Points. Not just for Thai students and shoppers anymore. Drivers can now covet them as well under a new system that came into effect today to improve traffic safety and confuse people with unnecessary complexity.
Here are some details on how the new points-based system works.
Drivers start with 12 points and can lose one or more for doing stupid things like texting behind the wheel. Committing a violation that results in accidents or fines can cost up to four points.
Here are some of the more interesting offenses and how many points they cost:
One point: using a phone while driving, not wearing helmets or seatbelts, speeding, not waiting for pedestrians to cross, or not making way for ambulances.
Two points: running red lights and driving the wrong way. Three points: Getting into an accident because of exhaustion/impairment.
Four points: driving under the influence of alcohol or drugs, illegal street racing, and endangering others through recklessness.
Fall to zero points and lose your license for 90 days. Zero-point drivers can regain their honor – and all 12 points – by taking and passing a course at the Land Transport Department. But this is a pretty forgiving system: Drivers who fail the course or just fail to attend will receive eight points. After going a year without further violation, they can get the remaining four points.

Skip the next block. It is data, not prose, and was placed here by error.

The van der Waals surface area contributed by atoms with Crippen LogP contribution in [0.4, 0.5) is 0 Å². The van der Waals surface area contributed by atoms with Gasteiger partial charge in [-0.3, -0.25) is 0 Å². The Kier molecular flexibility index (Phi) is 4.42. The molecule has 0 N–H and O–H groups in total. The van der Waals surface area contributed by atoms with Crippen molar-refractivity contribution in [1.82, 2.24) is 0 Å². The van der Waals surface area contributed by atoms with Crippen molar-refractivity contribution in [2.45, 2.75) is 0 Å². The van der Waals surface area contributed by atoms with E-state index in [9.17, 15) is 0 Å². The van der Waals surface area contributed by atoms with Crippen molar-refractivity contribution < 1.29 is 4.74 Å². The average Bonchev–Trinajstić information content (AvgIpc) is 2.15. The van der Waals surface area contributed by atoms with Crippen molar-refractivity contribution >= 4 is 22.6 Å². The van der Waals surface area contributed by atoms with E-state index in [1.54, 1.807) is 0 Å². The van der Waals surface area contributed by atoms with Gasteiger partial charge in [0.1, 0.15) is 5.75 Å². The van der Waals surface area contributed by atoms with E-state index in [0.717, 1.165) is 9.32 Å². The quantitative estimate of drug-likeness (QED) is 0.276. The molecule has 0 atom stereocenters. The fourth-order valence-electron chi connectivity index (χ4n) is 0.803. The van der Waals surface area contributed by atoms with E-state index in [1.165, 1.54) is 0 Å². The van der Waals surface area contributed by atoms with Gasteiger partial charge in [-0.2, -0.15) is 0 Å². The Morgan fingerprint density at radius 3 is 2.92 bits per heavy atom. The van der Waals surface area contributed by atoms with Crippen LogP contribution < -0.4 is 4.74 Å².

Motorists caught driving without a license face up to three months in prison and a fine of THB10,000. Anyone racking up a third suspension in three years could see their license gone for over 90 days. A fourth revocation and motorists are SOL. Time to buy a bicycle or Rabbit card.
Points can also be earned back in several ways.
First, don’t screw up for an entire year and they will automatically reset. Secondly, those with six or fewer points can take training courses at the department – twice a year. First course can restore up to 12 points; the second time can only net six points.
Of course, before you commit these details to memory, remember that it’s all predicated on the police actually enforcing traffic laws.